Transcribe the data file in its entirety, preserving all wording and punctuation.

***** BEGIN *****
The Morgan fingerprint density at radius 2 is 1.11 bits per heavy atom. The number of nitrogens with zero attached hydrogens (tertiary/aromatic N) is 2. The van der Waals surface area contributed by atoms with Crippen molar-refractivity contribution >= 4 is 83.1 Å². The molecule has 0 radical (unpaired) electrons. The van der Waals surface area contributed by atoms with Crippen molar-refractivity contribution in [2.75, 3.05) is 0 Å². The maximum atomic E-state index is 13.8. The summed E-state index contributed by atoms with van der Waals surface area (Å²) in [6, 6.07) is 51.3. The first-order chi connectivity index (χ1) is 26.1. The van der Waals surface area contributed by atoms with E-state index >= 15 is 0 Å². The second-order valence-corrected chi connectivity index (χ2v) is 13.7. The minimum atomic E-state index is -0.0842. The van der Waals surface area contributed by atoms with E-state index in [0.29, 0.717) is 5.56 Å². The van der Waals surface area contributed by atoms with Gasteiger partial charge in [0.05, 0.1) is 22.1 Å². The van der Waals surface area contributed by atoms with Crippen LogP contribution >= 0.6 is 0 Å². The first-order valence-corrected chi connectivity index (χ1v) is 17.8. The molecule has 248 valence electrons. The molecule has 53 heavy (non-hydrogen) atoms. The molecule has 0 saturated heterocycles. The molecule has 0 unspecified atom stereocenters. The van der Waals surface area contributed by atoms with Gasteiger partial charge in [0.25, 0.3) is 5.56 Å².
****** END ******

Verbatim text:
The Morgan fingerprint density at radius 2 is 1.11 bits per heavy atom. The number of nitrogens with zero attached hydrogens (tertiary/aromatic N) is 2. The van der Waals surface area contributed by atoms with Crippen molar-refractivity contribution >= 4 is 83.1 Å². The molecule has 0 radical (unpaired) electrons. The van der Waals surface area contributed by atoms with Crippen molar-refractivity contribution in [2.75, 3.05) is 0 Å². The maximum atomic E-state index is 13.8. The summed E-state index contributed by atoms with van der Waals surface area (Å²) in [6, 6.07) is 51.3. The first-order chi connectivity index (χ1) is 26.1. The van der Waals surface area contributed by atoms with E-state index >= 15 is 0 Å². The second-order valence-corrected chi connectivity index (χ2v) is 13.7. The minimum atomic E-state index is -0.0842. The van der Waals surface area contributed by atoms with E-state index in [0.29, 0.717) is 5.56 Å². The van der Waals surface area contributed by atoms with Gasteiger partial charge in [0.05, 0.1) is 22.1 Å². The van der Waals surface area contributed by atoms with Crippen LogP contribution >= 0.6 is 0 Å². The first-order valence-corrected chi connectivity index (χ1v) is 17.8. The molecule has 248 valence electrons. The molecule has 53 heavy (non-hydrogen) atoms. The molecule has 0 saturated heterocycles. The molecule has 0 unspecified atom stereocenters. The van der Waals surface area contributed by atoms with Gasteiger partial charge in [0.25, 0.3) is 5.56 Å².